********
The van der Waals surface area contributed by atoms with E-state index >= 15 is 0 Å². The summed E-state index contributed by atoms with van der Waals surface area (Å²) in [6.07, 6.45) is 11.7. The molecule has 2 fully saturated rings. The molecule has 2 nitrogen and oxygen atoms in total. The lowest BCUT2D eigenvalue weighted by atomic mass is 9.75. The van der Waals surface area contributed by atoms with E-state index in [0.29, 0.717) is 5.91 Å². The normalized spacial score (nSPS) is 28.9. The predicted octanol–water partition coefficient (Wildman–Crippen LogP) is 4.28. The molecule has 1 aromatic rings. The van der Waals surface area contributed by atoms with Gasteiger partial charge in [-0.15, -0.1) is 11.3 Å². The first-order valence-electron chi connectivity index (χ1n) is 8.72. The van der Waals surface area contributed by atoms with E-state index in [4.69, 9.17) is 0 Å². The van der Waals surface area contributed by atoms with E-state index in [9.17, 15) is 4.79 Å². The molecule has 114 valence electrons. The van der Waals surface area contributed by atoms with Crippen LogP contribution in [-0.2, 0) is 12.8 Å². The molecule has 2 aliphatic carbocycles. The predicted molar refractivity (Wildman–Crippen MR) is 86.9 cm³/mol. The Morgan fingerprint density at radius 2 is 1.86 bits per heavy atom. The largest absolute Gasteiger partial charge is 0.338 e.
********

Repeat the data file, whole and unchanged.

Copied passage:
The van der Waals surface area contributed by atoms with E-state index >= 15 is 0 Å². The summed E-state index contributed by atoms with van der Waals surface area (Å²) in [6.07, 6.45) is 11.7. The molecule has 2 fully saturated rings. The molecule has 2 nitrogen and oxygen atoms in total. The lowest BCUT2D eigenvalue weighted by atomic mass is 9.75. The van der Waals surface area contributed by atoms with E-state index in [0.29, 0.717) is 5.91 Å². The normalized spacial score (nSPS) is 28.9. The predicted octanol–water partition coefficient (Wildman–Crippen LogP) is 4.28. The molecule has 1 aromatic rings. The van der Waals surface area contributed by atoms with Gasteiger partial charge in [-0.15, -0.1) is 11.3 Å². The first-order valence-electron chi connectivity index (χ1n) is 8.72. The van der Waals surface area contributed by atoms with E-state index in [4.69, 9.17) is 0 Å². The van der Waals surface area contributed by atoms with E-state index in [9.17, 15) is 4.79 Å². The molecule has 114 valence electrons. The van der Waals surface area contributed by atoms with Crippen LogP contribution in [-0.2, 0) is 12.8 Å². The molecule has 2 aliphatic carbocycles. The predicted molar refractivity (Wildman–Crippen MR) is 86.9 cm³/mol. The Morgan fingerprint density at radius 2 is 1.86 bits per heavy atom. The largest absolute Gasteiger partial charge is 0.338 e.